Moments ago, I finished my final read through of HOUSE OF DANCE, the novel due out in June. It's an emotional thing, frankly, to see a book in this stage, to reflect back on all the people who helped you make this book what it is. Amy Rennert, my agent, who read the first ten pages within a day of me sending them on, and said, Keep going. Laura Geringer, the editor, who called one day in December to say yes to the story, and who, over the course of a year, gave her best thinking to it. Jill Santopolo, who answered every question, big and small. The copyeditors, Renee Cafiero and Pearl Hanig, whose passion for getting it right is enormous, whose eyes are magnified by the sort of technical knowledge I'll never have. Cindy Tamasi and Nettie Hartsock, who make a point of sharing the story with those they hope will care. Jennie Nash, a writing friend, who read early pages and cheered.
But also: All those whose lives intersected mine and made the story possible to write. The incredible dancers of Dancesport Academy, mostly, who have opened their world to me over the past nearly two years. I have the deepest respect for what they know about posture, form, bend, pause, and how they share it. How they come, day after day, and stand with us, showing us broader, bolder ways to lean out of ourselves, and into music. Dancing is the opposite of dying. Dancing is color and light. Dancing is fragile and courage is required. Dancing pressed upon me the story I finally had to write.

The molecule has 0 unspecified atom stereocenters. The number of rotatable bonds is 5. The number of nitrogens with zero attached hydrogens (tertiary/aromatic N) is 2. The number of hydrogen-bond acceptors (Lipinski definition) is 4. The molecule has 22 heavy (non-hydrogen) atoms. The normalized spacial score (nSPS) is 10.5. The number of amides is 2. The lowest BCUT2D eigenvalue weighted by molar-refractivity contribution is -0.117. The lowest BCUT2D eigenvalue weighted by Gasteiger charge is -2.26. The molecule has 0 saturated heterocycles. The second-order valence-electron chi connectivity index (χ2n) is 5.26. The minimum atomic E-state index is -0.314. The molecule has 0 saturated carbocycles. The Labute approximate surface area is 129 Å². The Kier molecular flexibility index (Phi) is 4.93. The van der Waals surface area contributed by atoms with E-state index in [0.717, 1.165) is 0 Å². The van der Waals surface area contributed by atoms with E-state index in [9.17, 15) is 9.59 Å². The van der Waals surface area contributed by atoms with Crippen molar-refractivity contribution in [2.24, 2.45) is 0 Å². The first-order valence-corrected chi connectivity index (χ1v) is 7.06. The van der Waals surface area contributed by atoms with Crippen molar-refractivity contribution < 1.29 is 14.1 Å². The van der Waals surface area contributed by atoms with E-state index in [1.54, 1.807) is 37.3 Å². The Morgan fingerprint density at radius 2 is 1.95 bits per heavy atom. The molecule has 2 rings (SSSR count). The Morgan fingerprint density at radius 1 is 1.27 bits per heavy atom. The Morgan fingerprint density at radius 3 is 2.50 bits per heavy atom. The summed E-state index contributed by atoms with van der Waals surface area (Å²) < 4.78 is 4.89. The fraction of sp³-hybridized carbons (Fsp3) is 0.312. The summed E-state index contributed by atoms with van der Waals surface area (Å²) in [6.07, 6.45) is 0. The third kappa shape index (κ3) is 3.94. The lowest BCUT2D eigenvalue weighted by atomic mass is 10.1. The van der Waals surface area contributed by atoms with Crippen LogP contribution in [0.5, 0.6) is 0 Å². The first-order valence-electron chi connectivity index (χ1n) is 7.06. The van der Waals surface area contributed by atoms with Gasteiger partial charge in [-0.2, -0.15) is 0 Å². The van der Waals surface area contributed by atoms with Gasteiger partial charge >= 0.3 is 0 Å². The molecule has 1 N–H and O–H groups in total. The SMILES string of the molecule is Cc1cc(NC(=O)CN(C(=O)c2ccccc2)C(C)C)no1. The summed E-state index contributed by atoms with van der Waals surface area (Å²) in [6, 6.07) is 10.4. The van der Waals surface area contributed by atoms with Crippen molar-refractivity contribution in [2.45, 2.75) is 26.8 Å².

My father, too, gave me this story. My father showed me what it is to care for someone you love in the deepest and most honest way. HOUSE OF DANCE is his book, in the end. HOUSE is the gift he gave, at the saddest and most searing time.
Causes Beth Kephart Supports
PumpAid St. Christopher's Foundation for Children National Book Foundation's BookUpNYC Dancing Classrooms